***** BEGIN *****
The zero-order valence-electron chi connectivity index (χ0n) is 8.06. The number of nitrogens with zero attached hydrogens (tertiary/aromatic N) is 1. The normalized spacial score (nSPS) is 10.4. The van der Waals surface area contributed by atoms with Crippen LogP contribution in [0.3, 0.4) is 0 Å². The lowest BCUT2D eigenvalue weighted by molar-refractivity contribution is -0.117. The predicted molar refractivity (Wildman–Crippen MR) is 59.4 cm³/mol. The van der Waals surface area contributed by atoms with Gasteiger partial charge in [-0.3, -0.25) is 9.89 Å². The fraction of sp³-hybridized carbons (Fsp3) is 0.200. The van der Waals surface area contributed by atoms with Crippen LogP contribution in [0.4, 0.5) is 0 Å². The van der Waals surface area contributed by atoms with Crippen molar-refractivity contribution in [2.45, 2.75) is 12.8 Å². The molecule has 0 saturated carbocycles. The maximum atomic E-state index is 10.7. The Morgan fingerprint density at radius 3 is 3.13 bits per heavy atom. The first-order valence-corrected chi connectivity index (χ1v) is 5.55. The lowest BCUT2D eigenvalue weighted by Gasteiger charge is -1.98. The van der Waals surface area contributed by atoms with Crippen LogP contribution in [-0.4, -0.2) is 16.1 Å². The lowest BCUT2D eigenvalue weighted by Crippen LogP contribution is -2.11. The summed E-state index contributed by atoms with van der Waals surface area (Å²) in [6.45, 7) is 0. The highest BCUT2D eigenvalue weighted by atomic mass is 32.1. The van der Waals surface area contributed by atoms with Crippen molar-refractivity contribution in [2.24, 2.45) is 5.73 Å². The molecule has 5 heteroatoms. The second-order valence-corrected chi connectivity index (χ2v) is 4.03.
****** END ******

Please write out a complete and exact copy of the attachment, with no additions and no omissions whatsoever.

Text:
The zero-order valence-electron chi connectivity index (χ0n) is 8.06. The number of nitrogens with zero attached hydrogens (tertiary/aromatic N) is 1. The normalized spacial score (nSPS) is 10.4. The van der Waals surface area contributed by atoms with Crippen LogP contribution in [0.3, 0.4) is 0 Å². The lowest BCUT2D eigenvalue weighted by molar-refractivity contribution is -0.117. The predicted molar refractivity (Wildman–Crippen MR) is 59.4 cm³/mol. The van der Waals surface area contributed by atoms with Gasteiger partial charge in [-0.3, -0.25) is 9.89 Å². The fraction of sp³-hybridized carbons (Fsp3) is 0.200. The van der Waals surface area contributed by atoms with Crippen LogP contribution in [0.4, 0.5) is 0 Å². The van der Waals surface area contributed by atoms with Crippen molar-refractivity contribution in [2.45, 2.75) is 12.8 Å². The molecule has 0 saturated carbocycles. The maximum atomic E-state index is 10.7. The Morgan fingerprint density at radius 3 is 3.13 bits per heavy atom. The first-order valence-corrected chi connectivity index (χ1v) is 5.55. The lowest BCUT2D eigenvalue weighted by Gasteiger charge is -1.98. The van der Waals surface area contributed by atoms with Crippen LogP contribution in [-0.4, -0.2) is 16.1 Å². The lowest BCUT2D eigenvalue weighted by Crippen LogP contribution is -2.11. The summed E-state index contributed by atoms with van der Waals surface area (Å²) in [6.45, 7) is 0. The highest BCUT2D eigenvalue weighted by atomic mass is 32.1. The van der Waals surface area contributed by atoms with Crippen molar-refractivity contribution in [2.24, 2.45) is 5.73 Å². The molecule has 5 heteroatoms. The second-order valence-corrected chi connectivity index (χ2v) is 4.03.